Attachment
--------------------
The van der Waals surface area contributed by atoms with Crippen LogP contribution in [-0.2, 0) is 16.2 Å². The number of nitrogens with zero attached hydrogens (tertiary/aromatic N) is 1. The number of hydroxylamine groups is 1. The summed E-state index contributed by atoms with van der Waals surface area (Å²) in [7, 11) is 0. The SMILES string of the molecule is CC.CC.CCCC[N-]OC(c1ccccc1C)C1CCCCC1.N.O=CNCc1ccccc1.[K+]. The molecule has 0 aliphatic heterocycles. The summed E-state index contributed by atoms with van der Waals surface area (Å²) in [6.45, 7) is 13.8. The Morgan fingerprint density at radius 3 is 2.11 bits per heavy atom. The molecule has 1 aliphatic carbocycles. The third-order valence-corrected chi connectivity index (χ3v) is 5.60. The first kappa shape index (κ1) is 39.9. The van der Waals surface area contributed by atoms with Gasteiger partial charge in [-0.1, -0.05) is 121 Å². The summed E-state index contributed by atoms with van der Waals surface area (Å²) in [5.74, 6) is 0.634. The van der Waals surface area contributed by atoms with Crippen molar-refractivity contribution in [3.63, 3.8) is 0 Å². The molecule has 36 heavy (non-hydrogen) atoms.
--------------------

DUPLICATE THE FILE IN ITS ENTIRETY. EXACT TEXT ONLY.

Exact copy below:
The van der Waals surface area contributed by atoms with Crippen LogP contribution in [-0.2, 0) is 16.2 Å². The number of nitrogens with zero attached hydrogens (tertiary/aromatic N) is 1. The number of hydroxylamine groups is 1. The summed E-state index contributed by atoms with van der Waals surface area (Å²) in [7, 11) is 0. The SMILES string of the molecule is CC.CC.CCCC[N-]OC(c1ccccc1C)C1CCCCC1.N.O=CNCc1ccccc1.[K+]. The molecule has 0 aliphatic heterocycles. The summed E-state index contributed by atoms with van der Waals surface area (Å²) in [6.45, 7) is 13.8. The Morgan fingerprint density at radius 3 is 2.11 bits per heavy atom. The molecule has 1 aliphatic carbocycles. The third-order valence-corrected chi connectivity index (χ3v) is 5.60. The first kappa shape index (κ1) is 39.9. The van der Waals surface area contributed by atoms with Gasteiger partial charge in [-0.1, -0.05) is 121 Å². The summed E-state index contributed by atoms with van der Waals surface area (Å²) in [5.74, 6) is 0.634. The van der Waals surface area contributed by atoms with Crippen molar-refractivity contribution in [3.63, 3.8) is 0 Å². The molecule has 36 heavy (non-hydrogen) atoms.